The best sci-fi fiction, be it TV shows, films or novels, doesn’t tell us what the future will be like but rather uses a futuristic setting to comment on our current way of life. The season premiere of AMC’s Humans does just that, and it’s beautiful, poignant, and absolutely terrifying.
Humans immediately sets its ominous tone with a stunning opening scene. A lone worker is seen rolling a body bag through a large white room, a number of half-naked bodies just standing around, immobile and silent. They are synths, or synthetics, robots that the everyday consumer can purchase to make their lives a bit easier.
We don’t know that right away though, making this first scene wonderfully tense. The lone worker, earbuds in and music blaring, strolls out of the room and shuts off the lights. The synths are at ease, shut down, except for one. She raises her head and stares up at the moon just barely peaking through the ceiling.
That synth, who seems to be more “alive” than the others, is later bought by the Hawkins family. More specifically, it’s patriarch Joe Hawkins who buys the synth, a desperate move from a man who’s overwhelmed by his job and his children while his wife spends more and more days away on business trips.
When Laura, Joe’s wife, comes home after five days away and discovers the synth, she’s immediately unnerved. It’s in Laura’s feelings towards the synth, which the family has christened Anita, that Humans really finds its dramatic tension and most thoughtful thematic territory.
Across the first episode we see Laura struggle with the idea of being replaced by Anita. Anita, in some ways, represents a physical threat — her eerie, dead eyes and towering presence, coupled with a series of flashbacks that reveal she is more conscious and human than your typical synth, mean that she’s more powerful and perhaps dangerous than the Hawkins’ realize.
As compelling as the mystery of Anita is — she seems to be a thinking, feeling synth who has a human lover named Leo looking for her–it’s the deeper, more human anxieties that pervade the episode that provide the most intriguing thematic musings. With Anita doing the laundry, reading to the Hawkins children, and coming with the capability for sexual pleasure–the manual for which Joe has discreetly (and creepily) kept for himself — Laura is unsure of her role within her marriage.
What Humans asks, through Laura’s anxiety, is this: what happens when we lose the very things that we use to define ourselves as human? We define ourselves through our jobs, our family, our ability to care for and love one another. If a machine can do that all relatively easily, then was it really that special to begin with? If the very things that make us human can be replicated so easily, then what about us is unique? What separates a human from a robot?
This is something Humans is reckoning with throughout its first episode, and the premiere does a great job of balancing the more existential themes of the show with the need for fast-paced plot and action. The action here is largely in the form of flashbacks, which take place 5 weeks before the Hawkins family bought Anita.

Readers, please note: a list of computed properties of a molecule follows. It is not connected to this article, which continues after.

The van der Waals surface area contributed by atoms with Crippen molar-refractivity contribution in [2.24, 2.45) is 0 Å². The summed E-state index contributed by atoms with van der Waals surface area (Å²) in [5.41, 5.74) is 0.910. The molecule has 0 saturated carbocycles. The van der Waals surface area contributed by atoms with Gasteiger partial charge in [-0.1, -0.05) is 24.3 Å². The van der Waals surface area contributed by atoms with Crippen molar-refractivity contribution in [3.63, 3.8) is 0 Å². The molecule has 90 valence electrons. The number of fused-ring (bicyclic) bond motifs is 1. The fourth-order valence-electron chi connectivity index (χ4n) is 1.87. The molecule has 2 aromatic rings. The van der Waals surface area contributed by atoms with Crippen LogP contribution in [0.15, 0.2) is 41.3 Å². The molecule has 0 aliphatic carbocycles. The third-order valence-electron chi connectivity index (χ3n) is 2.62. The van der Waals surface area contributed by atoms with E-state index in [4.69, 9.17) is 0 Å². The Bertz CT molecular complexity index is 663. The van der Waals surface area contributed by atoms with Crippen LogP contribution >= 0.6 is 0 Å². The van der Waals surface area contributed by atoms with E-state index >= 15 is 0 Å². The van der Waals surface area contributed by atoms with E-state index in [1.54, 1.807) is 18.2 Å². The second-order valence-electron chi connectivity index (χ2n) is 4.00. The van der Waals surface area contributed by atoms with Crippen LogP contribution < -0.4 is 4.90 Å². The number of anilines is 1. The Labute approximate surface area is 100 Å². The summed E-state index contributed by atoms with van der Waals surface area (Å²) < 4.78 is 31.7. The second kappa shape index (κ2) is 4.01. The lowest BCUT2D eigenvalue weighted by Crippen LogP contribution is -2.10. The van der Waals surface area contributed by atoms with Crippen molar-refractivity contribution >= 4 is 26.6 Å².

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Anita, and a few other synths that also seem to have some form of consciousness, are on the run with Leo. The central mystery of Humans has to do with Leo and the synths; there’s a vague notion that a big company or government agency are on the lookout for “feeling” synths, those that are perhaps outgrowing their programmed non-humanity.
Still, that mystery is anchored by the premiere’s more emotional moments. One of the highlights of the first episode is the storyline that involves Dr. George Millican, one of the original Synth scientists, who’s stubbornly taking care of his outdated synth model Odi.
As Millican, William Hurt turns in a stunning, heartfelt performance. Millican is a widower, having lost his wife, Mary, and now all he has is Odi. It’s painful to watch the doctor take care of the fading, malfunctioning Odi; he’s not only taking care of the synth, a personal achievement of his, but preserving the memories of Mary. Odi remembers what Mary was wearing on certain days in the past and can remember pulling a bee sting from her.
To lose Odi would be to lose his wife all over again (and maybe more, as Millican says Odi can’t be recycled because “he knows things”). After an accident in a supermarket, it looks like Millican will have to destroy Odi. Back home, as he gets ready to put his synth out of its misery, Odi begins to remember Mary again. Millican can’t terminate him and it’s completely moving, a scene that really hits home because of Hurt’s tender, generous performance.
As touching as the premiere is, there’s also a throughline of anxiety and mystery. Are the more intelligent synths dangerous? Does Anita pose a threat to the Hawkins family, or will she protect them from any harm that comes their way? Is Joe really looking to make life for him and his wife easier, or is he using technology to mask the real problems of their marriage?
That last question is part of the poignant thematic work Humans crafts in its first episode. The premiere asks us whether we’re using technology to better our lives, or to distract us from the things that matter. Are we dulling our sense and rounding off the sharp edges that, while painful, remind us what it means to be a thinking, feeling, complex human?
On top of that there’s Anita and her motivations. At the end of the episode she stares up at the moon again from the Hawkins’ house. She’s compelled to wander, to leave and maybe get to Leo. He’s spent the episode frantically looking for her, so perhaps the moon means something to the two of them.
The episode ends with a great cliffhanger. Anita leaves the Hawkins home in search of something, but she doesn’t leave alone. She takes Sophie, the Hawkins’ young daughter, with her, cradling the child in her arms as she wanders out into the night.